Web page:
Caring for their own while caring for others

Providing relief: Volunteers of Apnalaya distribute essential supplies in Shivajinagar.  

While most Mumbaikars have the ease of going through the lockdown from the comfort of their homes, a few youngsters are risking their lives to help those in need.

These include 40 volunteers with Apnalaya, an NGO which works with communities in the Shivajinagar slum clusters of Govandi, which comes under M-East ward.

Apnalaya has raised funds for insurance cover to its volunteers, who go from door to door each day distributing relief supplies.

Arun Kumar, CEO, Apnalaya, said they didn’t “feel right” about the fact that while they themselves were safe in their homes, their volunteers were out there, risking everything. “All our staffers have medical cover. We decided we can’t be a health rights organisation and not give cover to our own people,” he said.

Raising funds took a while, as individual premium was working out to nearly ₹10,000 per person, and for a group insurance plan, the volunteers needed to be employees. “That set us on a hunt, talking to various people as well as insurers on how to get this done,” Mr. Kumar said.

Venkat Krishnan, a philanthropist, spotted a social media post and reached out to Mr. Kumar. He connected Apnalaya with people he knew at ICICI Lombard and also offered to finance the health insurance.

“I think this is an important thing. Frontline workers are putting their lives at risk to help those in need. We need to give them the cover required. I personally felt that the cost involved was a small sum compared to the risks they are taking in ensuring that support reaches the last mile,” said Mr. Krishnan.

“In many ways, these field workers are taking risks to fulfil our need to help those in need, so as donors we owe them a deep debt of gratitude. Paying for their insurance is just one small way in which we can do it,” he said.

Each volunteer has been insured for up to ₹50,000, which includes a COVID-19 cover, and any other ailment during the year. The NGO has paid a total premium of ₹72,806 to the insurer.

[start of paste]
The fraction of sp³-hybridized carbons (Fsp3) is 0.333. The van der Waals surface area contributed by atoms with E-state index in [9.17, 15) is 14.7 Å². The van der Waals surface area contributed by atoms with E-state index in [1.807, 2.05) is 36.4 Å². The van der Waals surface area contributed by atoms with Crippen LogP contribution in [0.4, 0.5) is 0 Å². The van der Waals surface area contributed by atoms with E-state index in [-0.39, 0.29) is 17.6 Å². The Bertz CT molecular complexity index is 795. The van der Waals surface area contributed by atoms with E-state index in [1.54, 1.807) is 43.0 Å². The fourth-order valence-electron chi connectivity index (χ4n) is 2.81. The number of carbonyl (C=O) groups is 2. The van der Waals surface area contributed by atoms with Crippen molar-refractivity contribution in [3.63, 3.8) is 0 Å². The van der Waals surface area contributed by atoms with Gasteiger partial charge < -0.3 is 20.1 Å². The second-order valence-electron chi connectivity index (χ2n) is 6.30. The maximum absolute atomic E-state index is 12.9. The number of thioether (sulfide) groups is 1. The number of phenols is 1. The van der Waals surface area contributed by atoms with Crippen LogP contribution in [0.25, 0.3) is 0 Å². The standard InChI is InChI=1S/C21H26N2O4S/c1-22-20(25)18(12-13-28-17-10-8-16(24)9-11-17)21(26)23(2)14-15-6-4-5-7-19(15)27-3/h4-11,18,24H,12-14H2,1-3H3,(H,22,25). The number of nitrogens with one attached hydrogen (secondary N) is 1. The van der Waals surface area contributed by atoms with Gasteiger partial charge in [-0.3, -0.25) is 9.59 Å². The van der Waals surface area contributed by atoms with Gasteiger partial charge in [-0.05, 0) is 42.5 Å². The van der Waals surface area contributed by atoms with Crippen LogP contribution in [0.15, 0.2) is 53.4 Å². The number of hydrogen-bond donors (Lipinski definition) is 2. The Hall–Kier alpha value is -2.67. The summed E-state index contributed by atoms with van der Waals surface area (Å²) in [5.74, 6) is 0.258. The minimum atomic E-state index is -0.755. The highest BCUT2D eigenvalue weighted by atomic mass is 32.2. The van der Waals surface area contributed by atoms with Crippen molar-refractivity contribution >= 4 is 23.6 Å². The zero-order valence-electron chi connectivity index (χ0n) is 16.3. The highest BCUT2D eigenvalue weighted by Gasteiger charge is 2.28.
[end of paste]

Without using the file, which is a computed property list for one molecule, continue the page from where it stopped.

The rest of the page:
Sanjay Datta, chief, underwriting, claims and reinsurance at ICICI Lombard, said the insurer had come out with a COVID-19 policy covering those with mild symptoms or who had tested positive but may not require hospitalisation. “The regulator has encouraged insurers to come up with products, and our aim was to build awareness as well as make a product available to people should they need it,” he said.

The volunteers, on their part, are relieved that their effort is appreciated and supported. Nasreen Ansari (20), a Third Year Bachelor of Arts student, who lives in Shivajinagar, said she “felt good” that her safety and health, like those of 39 others, had been looked into. In a day, she covers 70 to 100 houses for relief work, between 6.30 a.m. and 11.30 a.m. “Initially, I was scared to go out, even though we sanitise ourselves, wear masks and maintain physical distancing,” she said. “But when I saw the people suffering from hunger in my locality, I knew I had to go out there and do something.”

She said her family was lucky as they had a ration card and could procure supplies. “Ever since the lockdown was announced, people have been going to faraway places to just procure food,” she said.

For people like her, the medical cover is a motivator and source of hope.

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Printable version | Jul 29, 2021 10:22:32 PM |

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